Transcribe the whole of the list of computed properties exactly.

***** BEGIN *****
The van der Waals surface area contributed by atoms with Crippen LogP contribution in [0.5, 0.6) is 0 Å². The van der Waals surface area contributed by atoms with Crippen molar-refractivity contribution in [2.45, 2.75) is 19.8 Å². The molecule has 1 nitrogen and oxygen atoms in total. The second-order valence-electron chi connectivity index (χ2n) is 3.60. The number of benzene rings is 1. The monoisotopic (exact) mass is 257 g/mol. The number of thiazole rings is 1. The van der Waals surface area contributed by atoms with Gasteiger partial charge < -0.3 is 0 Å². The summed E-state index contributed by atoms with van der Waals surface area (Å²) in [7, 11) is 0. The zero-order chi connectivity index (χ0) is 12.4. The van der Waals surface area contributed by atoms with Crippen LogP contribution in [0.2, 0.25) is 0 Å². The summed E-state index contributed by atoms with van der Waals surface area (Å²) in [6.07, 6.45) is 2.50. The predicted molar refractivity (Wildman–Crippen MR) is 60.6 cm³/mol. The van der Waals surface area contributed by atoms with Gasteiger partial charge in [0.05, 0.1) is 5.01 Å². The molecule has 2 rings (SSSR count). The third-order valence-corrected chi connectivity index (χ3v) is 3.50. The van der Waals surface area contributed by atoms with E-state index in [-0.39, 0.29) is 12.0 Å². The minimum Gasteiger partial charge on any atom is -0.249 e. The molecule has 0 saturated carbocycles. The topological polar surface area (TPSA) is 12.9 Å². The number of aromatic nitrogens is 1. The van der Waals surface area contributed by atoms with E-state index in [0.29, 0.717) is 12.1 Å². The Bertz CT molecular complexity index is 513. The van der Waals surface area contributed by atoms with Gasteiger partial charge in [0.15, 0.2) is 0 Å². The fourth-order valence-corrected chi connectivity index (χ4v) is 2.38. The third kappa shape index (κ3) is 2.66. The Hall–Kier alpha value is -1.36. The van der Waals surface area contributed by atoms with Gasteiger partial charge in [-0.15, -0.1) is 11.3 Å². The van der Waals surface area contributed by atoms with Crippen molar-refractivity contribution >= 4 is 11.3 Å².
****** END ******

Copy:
The van der Waals surface area contributed by atoms with Crippen LogP contribution in [0.5, 0.6) is 0 Å². The van der Waals surface area contributed by atoms with Crippen molar-refractivity contribution in [2.45, 2.75) is 19.8 Å². The molecule has 1 nitrogen and oxygen atoms in total. The second-order valence-electron chi connectivity index (χ2n) is 3.60. The number of benzene rings is 1. The monoisotopic (exact) mass is 257 g/mol. The number of thiazole rings is 1. The van der Waals surface area contributed by atoms with Gasteiger partial charge < -0.3 is 0 Å². The summed E-state index contributed by atoms with van der Waals surface area (Å²) in [7, 11) is 0. The zero-order chi connectivity index (χ0) is 12.4. The van der Waals surface area contributed by atoms with Crippen LogP contribution in [0.2, 0.25) is 0 Å². The summed E-state index contributed by atoms with van der Waals surface area (Å²) in [6.07, 6.45) is 2.50. The predicted molar refractivity (Wildman–Crippen MR) is 60.6 cm³/mol. The van der Waals surface area contributed by atoms with Gasteiger partial charge in [0.05, 0.1) is 5.01 Å². The molecule has 2 rings (SSSR count). The third-order valence-corrected chi connectivity index (χ3v) is 3.50. The van der Waals surface area contributed by atoms with E-state index in [-0.39, 0.29) is 12.0 Å². The minimum Gasteiger partial charge on any atom is -0.249 e. The molecule has 0 saturated carbocycles. The topological polar surface area (TPSA) is 12.9 Å². The number of aromatic nitrogens is 1. The van der Waals surface area contributed by atoms with E-state index in [0.29, 0.717) is 12.1 Å². The Bertz CT molecular complexity index is 513. The van der Waals surface area contributed by atoms with Gasteiger partial charge in [0.15, 0.2) is 0 Å². The fourth-order valence-corrected chi connectivity index (χ4v) is 2.38. The third kappa shape index (κ3) is 2.66. The Hall–Kier alpha value is -1.36. The van der Waals surface area contributed by atoms with Gasteiger partial charge in [-0.15, -0.1) is 11.3 Å². The van der Waals surface area contributed by atoms with Crippen molar-refractivity contribution >= 4 is 11.3 Å².